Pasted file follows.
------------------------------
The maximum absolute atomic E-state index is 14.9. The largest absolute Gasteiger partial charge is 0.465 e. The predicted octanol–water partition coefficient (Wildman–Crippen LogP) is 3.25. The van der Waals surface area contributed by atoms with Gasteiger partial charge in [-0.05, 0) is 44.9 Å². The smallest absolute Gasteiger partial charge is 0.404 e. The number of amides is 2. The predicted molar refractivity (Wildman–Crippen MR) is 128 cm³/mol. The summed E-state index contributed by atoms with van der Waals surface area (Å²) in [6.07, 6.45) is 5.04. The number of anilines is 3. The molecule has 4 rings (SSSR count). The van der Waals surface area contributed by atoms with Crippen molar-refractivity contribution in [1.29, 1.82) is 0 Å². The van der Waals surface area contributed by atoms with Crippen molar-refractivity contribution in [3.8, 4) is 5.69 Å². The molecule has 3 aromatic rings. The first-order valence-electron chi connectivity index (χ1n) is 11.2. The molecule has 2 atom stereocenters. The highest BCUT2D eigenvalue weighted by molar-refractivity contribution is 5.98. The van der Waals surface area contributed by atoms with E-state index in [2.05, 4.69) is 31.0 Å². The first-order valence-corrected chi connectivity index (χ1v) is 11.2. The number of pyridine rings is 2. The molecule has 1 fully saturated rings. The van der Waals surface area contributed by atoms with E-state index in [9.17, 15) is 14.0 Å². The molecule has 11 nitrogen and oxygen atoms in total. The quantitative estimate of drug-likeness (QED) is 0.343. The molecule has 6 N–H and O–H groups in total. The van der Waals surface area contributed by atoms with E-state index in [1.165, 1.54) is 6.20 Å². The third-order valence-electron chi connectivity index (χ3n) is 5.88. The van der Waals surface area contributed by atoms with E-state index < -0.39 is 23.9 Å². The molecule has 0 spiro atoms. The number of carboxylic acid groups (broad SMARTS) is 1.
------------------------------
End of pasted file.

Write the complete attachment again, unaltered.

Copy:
The maximum absolute atomic E-state index is 14.9. The largest absolute Gasteiger partial charge is 0.465 e. The predicted octanol–water partition coefficient (Wildman–Crippen LogP) is 3.25. The van der Waals surface area contributed by atoms with Gasteiger partial charge in [-0.05, 0) is 44.9 Å². The smallest absolute Gasteiger partial charge is 0.404 e. The number of amides is 2. The predicted molar refractivity (Wildman–Crippen MR) is 128 cm³/mol. The summed E-state index contributed by atoms with van der Waals surface area (Å²) in [6.07, 6.45) is 5.04. The number of anilines is 3. The molecule has 4 rings (SSSR count). The van der Waals surface area contributed by atoms with Crippen molar-refractivity contribution in [1.29, 1.82) is 0 Å². The van der Waals surface area contributed by atoms with Crippen molar-refractivity contribution in [3.8, 4) is 5.69 Å². The molecule has 3 aromatic rings. The first-order valence-electron chi connectivity index (χ1n) is 11.2. The molecule has 2 atom stereocenters. The highest BCUT2D eigenvalue weighted by molar-refractivity contribution is 5.98. The van der Waals surface area contributed by atoms with E-state index in [2.05, 4.69) is 31.0 Å². The first-order valence-corrected chi connectivity index (χ1v) is 11.2. The number of pyridine rings is 2. The molecule has 1 fully saturated rings. The van der Waals surface area contributed by atoms with E-state index in [9.17, 15) is 14.0 Å². The molecule has 11 nitrogen and oxygen atoms in total. The quantitative estimate of drug-likeness (QED) is 0.343. The molecule has 6 N–H and O–H groups in total. The van der Waals surface area contributed by atoms with E-state index in [1.165, 1.54) is 6.20 Å². The third-order valence-electron chi connectivity index (χ3n) is 5.88. The van der Waals surface area contributed by atoms with E-state index < -0.39 is 23.9 Å². The molecule has 0 spiro atoms. The number of carboxylic acid groups (broad SMARTS) is 1.